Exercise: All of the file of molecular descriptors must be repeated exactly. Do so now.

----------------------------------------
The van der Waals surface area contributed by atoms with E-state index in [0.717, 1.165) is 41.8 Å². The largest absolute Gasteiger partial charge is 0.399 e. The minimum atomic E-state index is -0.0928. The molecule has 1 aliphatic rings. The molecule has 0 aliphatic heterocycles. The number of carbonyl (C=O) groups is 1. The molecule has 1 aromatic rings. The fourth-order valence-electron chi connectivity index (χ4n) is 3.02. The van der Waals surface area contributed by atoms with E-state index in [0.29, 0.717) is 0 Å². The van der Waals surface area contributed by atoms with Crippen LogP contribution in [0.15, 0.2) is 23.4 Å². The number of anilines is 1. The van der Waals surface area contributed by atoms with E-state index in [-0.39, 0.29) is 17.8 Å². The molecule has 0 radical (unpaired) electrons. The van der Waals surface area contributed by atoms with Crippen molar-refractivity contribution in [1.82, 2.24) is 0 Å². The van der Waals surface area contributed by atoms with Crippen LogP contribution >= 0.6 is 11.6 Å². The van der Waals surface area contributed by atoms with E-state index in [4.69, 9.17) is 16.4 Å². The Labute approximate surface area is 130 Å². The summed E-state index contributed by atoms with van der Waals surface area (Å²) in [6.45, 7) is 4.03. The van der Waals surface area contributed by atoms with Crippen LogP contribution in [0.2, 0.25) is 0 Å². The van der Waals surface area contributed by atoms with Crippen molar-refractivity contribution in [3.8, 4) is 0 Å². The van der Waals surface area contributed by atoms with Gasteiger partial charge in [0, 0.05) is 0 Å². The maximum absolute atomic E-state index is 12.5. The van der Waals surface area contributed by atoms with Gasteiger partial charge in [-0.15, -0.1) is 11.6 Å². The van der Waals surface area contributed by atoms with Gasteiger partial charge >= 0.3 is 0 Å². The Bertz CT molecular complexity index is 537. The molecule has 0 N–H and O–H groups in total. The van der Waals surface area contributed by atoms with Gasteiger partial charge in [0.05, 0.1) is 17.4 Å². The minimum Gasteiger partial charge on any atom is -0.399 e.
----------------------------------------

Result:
The van der Waals surface area contributed by atoms with E-state index in [0.717, 1.165) is 41.8 Å². The largest absolute Gasteiger partial charge is 0.399 e. The minimum atomic E-state index is -0.0928. The molecule has 1 aliphatic rings. The molecule has 0 aliphatic heterocycles. The number of carbonyl (C=O) groups is 1. The molecule has 1 aromatic rings. The fourth-order valence-electron chi connectivity index (χ4n) is 3.02. The van der Waals surface area contributed by atoms with E-state index in [0.29, 0.717) is 0 Å². The van der Waals surface area contributed by atoms with Crippen LogP contribution in [0.15, 0.2) is 23.4 Å². The number of anilines is 1. The van der Waals surface area contributed by atoms with E-state index in [-0.39, 0.29) is 17.8 Å². The molecule has 0 radical (unpaired) electrons. The van der Waals surface area contributed by atoms with Crippen molar-refractivity contribution in [1.82, 2.24) is 0 Å². The van der Waals surface area contributed by atoms with Crippen LogP contribution >= 0.6 is 11.6 Å². The van der Waals surface area contributed by atoms with E-state index in [4.69, 9.17) is 16.4 Å². The Labute approximate surface area is 130 Å². The summed E-state index contributed by atoms with van der Waals surface area (Å²) in [6.45, 7) is 4.03. The van der Waals surface area contributed by atoms with Crippen LogP contribution in [0.2, 0.25) is 0 Å². The van der Waals surface area contributed by atoms with Crippen molar-refractivity contribution in [3.8, 4) is 0 Å². The van der Waals surface area contributed by atoms with Gasteiger partial charge in [0, 0.05) is 0 Å². The maximum absolute atomic E-state index is 12.5. The van der Waals surface area contributed by atoms with Gasteiger partial charge in [-0.15, -0.1) is 11.6 Å². The van der Waals surface area contributed by atoms with Gasteiger partial charge >= 0.3 is 0 Å². The Bertz CT molecular complexity index is 537. The molecule has 0 N–H and O–H groups in total. The van der Waals surface area contributed by atoms with Gasteiger partial charge in [0.05, 0.1) is 17.4 Å². The minimum Gasteiger partial charge on any atom is -0.399 e.